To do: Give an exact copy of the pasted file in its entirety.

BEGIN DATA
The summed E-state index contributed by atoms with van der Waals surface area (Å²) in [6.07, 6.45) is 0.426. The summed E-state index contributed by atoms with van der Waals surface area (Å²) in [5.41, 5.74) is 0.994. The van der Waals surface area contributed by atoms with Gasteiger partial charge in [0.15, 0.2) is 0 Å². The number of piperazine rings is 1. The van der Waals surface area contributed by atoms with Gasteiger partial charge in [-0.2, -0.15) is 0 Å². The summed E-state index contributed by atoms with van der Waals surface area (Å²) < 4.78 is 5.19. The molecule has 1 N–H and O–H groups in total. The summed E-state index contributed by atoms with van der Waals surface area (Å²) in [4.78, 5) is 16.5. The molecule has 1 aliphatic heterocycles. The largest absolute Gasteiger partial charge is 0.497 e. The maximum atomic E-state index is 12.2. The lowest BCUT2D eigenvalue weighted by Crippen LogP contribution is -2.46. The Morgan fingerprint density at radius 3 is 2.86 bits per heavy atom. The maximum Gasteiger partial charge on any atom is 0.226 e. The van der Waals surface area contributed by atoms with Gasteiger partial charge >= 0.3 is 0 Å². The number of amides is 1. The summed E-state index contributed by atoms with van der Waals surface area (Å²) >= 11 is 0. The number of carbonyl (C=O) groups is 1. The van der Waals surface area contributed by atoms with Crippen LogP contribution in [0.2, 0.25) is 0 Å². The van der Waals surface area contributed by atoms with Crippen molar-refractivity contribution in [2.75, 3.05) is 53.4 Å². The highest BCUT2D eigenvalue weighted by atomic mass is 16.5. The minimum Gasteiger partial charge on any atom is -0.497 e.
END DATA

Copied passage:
The summed E-state index contributed by atoms with van der Waals surface area (Å²) in [6.07, 6.45) is 0.426. The summed E-state index contributed by atoms with van der Waals surface area (Å²) in [5.41, 5.74) is 0.994. The van der Waals surface area contributed by atoms with Gasteiger partial charge in [0.15, 0.2) is 0 Å². The number of piperazine rings is 1. The van der Waals surface area contributed by atoms with Gasteiger partial charge in [-0.2, -0.15) is 0 Å². The summed E-state index contributed by atoms with van der Waals surface area (Å²) < 4.78 is 5.19. The molecule has 1 N–H and O–H groups in total. The summed E-state index contributed by atoms with van der Waals surface area (Å²) in [4.78, 5) is 16.5. The molecule has 1 aliphatic heterocycles. The largest absolute Gasteiger partial charge is 0.497 e. The maximum atomic E-state index is 12.2. The lowest BCUT2D eigenvalue weighted by Crippen LogP contribution is -2.46. The Morgan fingerprint density at radius 3 is 2.86 bits per heavy atom. The maximum Gasteiger partial charge on any atom is 0.226 e. The van der Waals surface area contributed by atoms with Gasteiger partial charge >= 0.3 is 0 Å². The number of amides is 1. The summed E-state index contributed by atoms with van der Waals surface area (Å²) >= 11 is 0. The number of carbonyl (C=O) groups is 1. The van der Waals surface area contributed by atoms with Crippen LogP contribution in [0.2, 0.25) is 0 Å². The van der Waals surface area contributed by atoms with Crippen molar-refractivity contribution in [2.75, 3.05) is 53.4 Å². The highest BCUT2D eigenvalue weighted by atomic mass is 16.5. The minimum Gasteiger partial charge on any atom is -0.497 e.